Watch this webinar to learn more about the Alexa Skills Kit today.
Check out these Alexa developer resources:
Craig Johnson, president of Emerson’s Residential Solutions business, claims it was inevitable. “Thermostats are no longer just passive HVAC controllers hanging on your wall. The convergence of wireless and mobile technologies allowed us to develop a thermostat that allows better temperature control, programmability and scheduling, as well as remote access.”
Even before Amazon’s Smart Home Skill API was publicly released, Johnson was excited about smart home. Prior to Smart Home, Emerson had a fully functional mobile app and internet portal our customers could use to control their Sensi thermostat remotely. But integration of Alexa is a natural extension of that remote access and remote functionality.”
In February 2016, Johnson’s software development manager, Joe Mahari, jumped on board the Smart Home beta program. In just four weeks’ time—and by the time Amazon officially launched the Smart Home Skill API—Mahari’s team had built and tested its Sensi Smart Home skill and passed certification.
The Smart Home Skill API converts a voice command, such as “Alexa, increase my first floor by 2 degrees,” to directives (JSON messages). The directive includes:
It then sends the directive to the methods implemented in the Sensi skill.
According to Mahari, Emerson implemented three main directives. Examples of these are:
The Emerson team agrees the skill and API were well packaged and supported, end-to-end. “Amazon defined the use case very crisply,” said Johnson. “We received a deck of scenarios to achieve, plus integrated logging, systems’ checks and documentation. These were essential to our success.”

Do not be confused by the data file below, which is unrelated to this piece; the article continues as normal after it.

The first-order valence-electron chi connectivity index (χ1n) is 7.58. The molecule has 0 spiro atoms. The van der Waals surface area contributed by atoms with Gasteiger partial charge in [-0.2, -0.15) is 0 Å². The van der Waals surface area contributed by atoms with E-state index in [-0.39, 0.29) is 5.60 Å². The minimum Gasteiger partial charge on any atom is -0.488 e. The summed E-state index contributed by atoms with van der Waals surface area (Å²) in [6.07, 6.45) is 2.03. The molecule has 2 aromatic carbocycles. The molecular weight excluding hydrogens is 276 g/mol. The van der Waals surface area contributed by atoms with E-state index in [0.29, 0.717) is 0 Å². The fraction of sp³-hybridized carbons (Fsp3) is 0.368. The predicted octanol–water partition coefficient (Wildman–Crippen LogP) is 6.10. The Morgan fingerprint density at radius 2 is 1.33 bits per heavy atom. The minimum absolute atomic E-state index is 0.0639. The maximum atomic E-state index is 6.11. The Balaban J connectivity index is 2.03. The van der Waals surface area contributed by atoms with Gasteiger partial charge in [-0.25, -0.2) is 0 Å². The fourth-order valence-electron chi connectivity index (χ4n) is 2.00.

Mahari says it was invaluable that the Amazon team connected with them daily. “For example, we had some concerns about how to increase or decrease the temperature during auto-schedules. But working directly with the Alexa team, we figured out how to make it work.”
So, if working with Amazon’s support and the API itself went so smoothly, what were some challenges the Emerson team faced over the four-week project?[Read More]
Last month we released the first two videos in the Alexa video series created by developer education company Big Nerd Ranch. You can find parts 1 and 2 on the official YouTube Alexa Developers channel. Today we are excited to reveal the next two videos in the Big Nerd Ranch series on how to develop Alexa skills locally with Node.js.
In part 3 of 6, “Sessions and Voice User Interfaces”, we will learn about user sessions. This feature allows an Alexa skill to break more complicated data requirements into a series of steps spanning multiple requests to the skill service. We’ll also learn about Amazon’s voice user interface requirements. Following these requirements is important for getting a skill certified for public availability in the Alexa app. Lastly, we’ll introduce home cards. Cards are a graphical user interface element that can be sent from a skill to the Alexa app.